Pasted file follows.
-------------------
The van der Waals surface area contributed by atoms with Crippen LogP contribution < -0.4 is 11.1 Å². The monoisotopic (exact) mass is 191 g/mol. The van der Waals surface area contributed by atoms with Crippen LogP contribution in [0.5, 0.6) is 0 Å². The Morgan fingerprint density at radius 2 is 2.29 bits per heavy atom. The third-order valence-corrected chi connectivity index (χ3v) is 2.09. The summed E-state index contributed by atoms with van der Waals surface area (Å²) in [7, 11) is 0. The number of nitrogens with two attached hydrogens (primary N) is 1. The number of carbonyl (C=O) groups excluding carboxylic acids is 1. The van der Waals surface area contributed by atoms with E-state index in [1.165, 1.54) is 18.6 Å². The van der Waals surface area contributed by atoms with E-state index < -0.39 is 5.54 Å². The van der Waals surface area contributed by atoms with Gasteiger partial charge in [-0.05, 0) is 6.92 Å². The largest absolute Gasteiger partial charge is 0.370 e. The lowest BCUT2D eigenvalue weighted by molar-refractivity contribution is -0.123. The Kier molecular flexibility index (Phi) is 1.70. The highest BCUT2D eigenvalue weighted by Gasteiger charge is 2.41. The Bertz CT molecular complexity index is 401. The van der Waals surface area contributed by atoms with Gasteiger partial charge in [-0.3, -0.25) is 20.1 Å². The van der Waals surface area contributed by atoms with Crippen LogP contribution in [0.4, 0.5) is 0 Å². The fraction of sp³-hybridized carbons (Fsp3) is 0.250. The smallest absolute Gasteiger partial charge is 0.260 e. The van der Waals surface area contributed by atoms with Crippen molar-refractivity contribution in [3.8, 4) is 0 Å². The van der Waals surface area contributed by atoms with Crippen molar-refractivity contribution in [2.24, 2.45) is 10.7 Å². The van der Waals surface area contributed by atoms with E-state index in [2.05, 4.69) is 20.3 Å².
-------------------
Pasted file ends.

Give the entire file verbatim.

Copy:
The van der Waals surface area contributed by atoms with Crippen LogP contribution < -0.4 is 11.1 Å². The monoisotopic (exact) mass is 191 g/mol. The van der Waals surface area contributed by atoms with Crippen LogP contribution in [0.5, 0.6) is 0 Å². The Morgan fingerprint density at radius 2 is 2.29 bits per heavy atom. The third-order valence-corrected chi connectivity index (χ3v) is 2.09. The summed E-state index contributed by atoms with van der Waals surface area (Å²) in [7, 11) is 0. The number of nitrogens with two attached hydrogens (primary N) is 1. The number of carbonyl (C=O) groups excluding carboxylic acids is 1. The van der Waals surface area contributed by atoms with E-state index in [1.165, 1.54) is 18.6 Å². The van der Waals surface area contributed by atoms with E-state index < -0.39 is 5.54 Å². The van der Waals surface area contributed by atoms with Gasteiger partial charge in [-0.05, 0) is 6.92 Å². The largest absolute Gasteiger partial charge is 0.370 e. The lowest BCUT2D eigenvalue weighted by molar-refractivity contribution is -0.123. The Kier molecular flexibility index (Phi) is 1.70. The highest BCUT2D eigenvalue weighted by Gasteiger charge is 2.41. The Bertz CT molecular complexity index is 401. The van der Waals surface area contributed by atoms with Gasteiger partial charge in [-0.3, -0.25) is 20.1 Å². The van der Waals surface area contributed by atoms with Crippen LogP contribution in [0.4, 0.5) is 0 Å². The fraction of sp³-hybridized carbons (Fsp3) is 0.250. The smallest absolute Gasteiger partial charge is 0.260 e. The van der Waals surface area contributed by atoms with Crippen molar-refractivity contribution in [3.8, 4) is 0 Å². The van der Waals surface area contributed by atoms with Crippen molar-refractivity contribution in [2.24, 2.45) is 10.7 Å². The van der Waals surface area contributed by atoms with E-state index in [2.05, 4.69) is 20.3 Å².